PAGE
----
I am a researcher and expert for utilizing unmanned aerial vehicles (UAV) and unmanned ground vehicles (UGV) for sensor measurements in agriculture. I focus amongst others on hyperspectral remote sensing, photogrammetry, image processing, geo-information, programming, prototyping, and multivariate statistics. My field of research comprises both grain and forage production.


Multi- and hyperspectral remote sensing in agriculture, UAV, UGV, GNSS, GIS, sensor web, mapping, 3D modelling, multivariate and geo-statistics, programming, prototyping

2012-2016: Dr. sc. agr. (Ph.D.) in Agricultural Sciences at the Institute of Crop Science, Department of Agronomy, University of Hohenheim, Germany

2009-2012: M.Sc. in Geoinformatics at the Institute for Geoinformatics, University of Münster, Germany

2005-2009: Dipl.-Ing. (FH) in Surveying Engineering and Geoinformatics at the University of Applied Sciences Würzburg-Schweinfurt, Germany

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Today’s modern precision agriculture applications have a huge demand for data with high spatial and temporal resolution. This leads to the need of unmanned aerial vehicles (UAV) as sensor platforms providing both, easy use and a high area coverage. This study shows the successful development of a prototype hybrid UAV for practical applications in precision agriculture. The UAV consists of an off-the-shelf fixed-wing fuselage, which has been enhanced with multi-rotor functionality. It was programmed to perform pre-defined waypoint missions completely autonomously, including vertical take-off, horizontal flight, and vertical landing. The UAV was tested for its return-to-home (RTH) accuracy, power consumption and general flight performance at different wind speeds. The RTH accuracy was 43.7 cm in average, with a root-mean-square error of 39.9 cm. The power consumption raised with an increase in wind speed. An extrapolation of the analysed power consumption to conditions without wind resulted in an estimated 40 km travel range, when we assumed a 25 % safety margin of remaining battery capacity. This translates to a maximal area coverage of 300 ha for a scenario with 18 m/s airspeed, 50 minutes flight time, 120 m AGL altitude, and a desired 70 % of image side-lap and 85 % forward-lap. The ground sample distance with an in-built RGB camera was 3.5 cm, which we consider sufficient for farm-scale mapping missions for most precision agriculture applications.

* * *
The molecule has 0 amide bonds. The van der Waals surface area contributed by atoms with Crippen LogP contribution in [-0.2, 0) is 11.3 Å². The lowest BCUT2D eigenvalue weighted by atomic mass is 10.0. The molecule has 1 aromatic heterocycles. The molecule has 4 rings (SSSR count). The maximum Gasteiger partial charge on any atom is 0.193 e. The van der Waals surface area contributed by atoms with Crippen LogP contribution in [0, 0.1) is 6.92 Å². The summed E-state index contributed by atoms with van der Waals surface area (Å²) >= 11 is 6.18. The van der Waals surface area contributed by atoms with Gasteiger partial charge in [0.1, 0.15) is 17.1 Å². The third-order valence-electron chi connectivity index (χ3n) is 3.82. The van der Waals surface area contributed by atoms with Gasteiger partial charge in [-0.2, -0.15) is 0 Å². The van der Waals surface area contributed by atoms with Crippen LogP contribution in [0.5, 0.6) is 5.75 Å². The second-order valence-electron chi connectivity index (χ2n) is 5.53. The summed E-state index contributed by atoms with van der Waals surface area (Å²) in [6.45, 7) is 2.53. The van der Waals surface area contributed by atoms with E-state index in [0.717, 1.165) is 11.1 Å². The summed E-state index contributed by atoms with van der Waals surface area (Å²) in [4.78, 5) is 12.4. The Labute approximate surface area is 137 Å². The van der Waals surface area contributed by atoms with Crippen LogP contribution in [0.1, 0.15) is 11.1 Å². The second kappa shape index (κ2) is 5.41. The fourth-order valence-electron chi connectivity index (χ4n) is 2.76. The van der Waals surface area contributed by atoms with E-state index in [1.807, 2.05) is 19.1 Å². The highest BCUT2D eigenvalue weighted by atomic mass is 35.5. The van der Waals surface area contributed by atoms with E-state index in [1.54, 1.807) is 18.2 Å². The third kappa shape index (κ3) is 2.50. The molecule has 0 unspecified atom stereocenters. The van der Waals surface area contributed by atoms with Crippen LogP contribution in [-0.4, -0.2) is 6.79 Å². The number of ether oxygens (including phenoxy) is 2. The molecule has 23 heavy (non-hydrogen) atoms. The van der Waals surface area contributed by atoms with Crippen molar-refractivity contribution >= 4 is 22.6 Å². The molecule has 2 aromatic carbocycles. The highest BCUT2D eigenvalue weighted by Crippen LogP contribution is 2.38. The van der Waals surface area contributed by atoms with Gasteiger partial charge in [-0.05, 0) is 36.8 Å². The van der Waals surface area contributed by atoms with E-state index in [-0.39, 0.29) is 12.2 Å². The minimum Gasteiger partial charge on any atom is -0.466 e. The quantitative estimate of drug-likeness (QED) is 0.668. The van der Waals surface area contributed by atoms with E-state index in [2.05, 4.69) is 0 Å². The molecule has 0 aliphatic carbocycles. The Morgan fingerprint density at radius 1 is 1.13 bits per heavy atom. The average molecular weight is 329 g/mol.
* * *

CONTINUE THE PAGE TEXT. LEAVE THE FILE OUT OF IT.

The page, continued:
In this study, we investigated the potential of airborne imaging spectroscopy for in-season grassland yield estimation. We utilized an unmanned aerial vehicle and a hyperspectral imager to measure radiation, ranging from 455 to 780 nm. Initially, we assessed the spectral signature of five typical grassland species by principal component analysis, and identified a distinct reflectance difference, especially between the erectophil grasses and the planophil clover leaves. Then, we analyzed the reflectance of a typical Norwegian sward composition at different harvest dates. In order to estimate yields (dry matter, DM), several powered partial least squares (PPLS) regression and linear regression (LR) models were fitted to the reflectance data and prediction performance of these models were compared with that of simple LR models, based on selected vegetation indices and plant height. We achieved the highest prediction accuracies by means of PPLS, with relative errors of prediction from 9.1 to 11.8% (329 to 487 kg DM ha−1) for the individual harvest dates and 14.3% (558 kg DM ha−1) for a generalized model.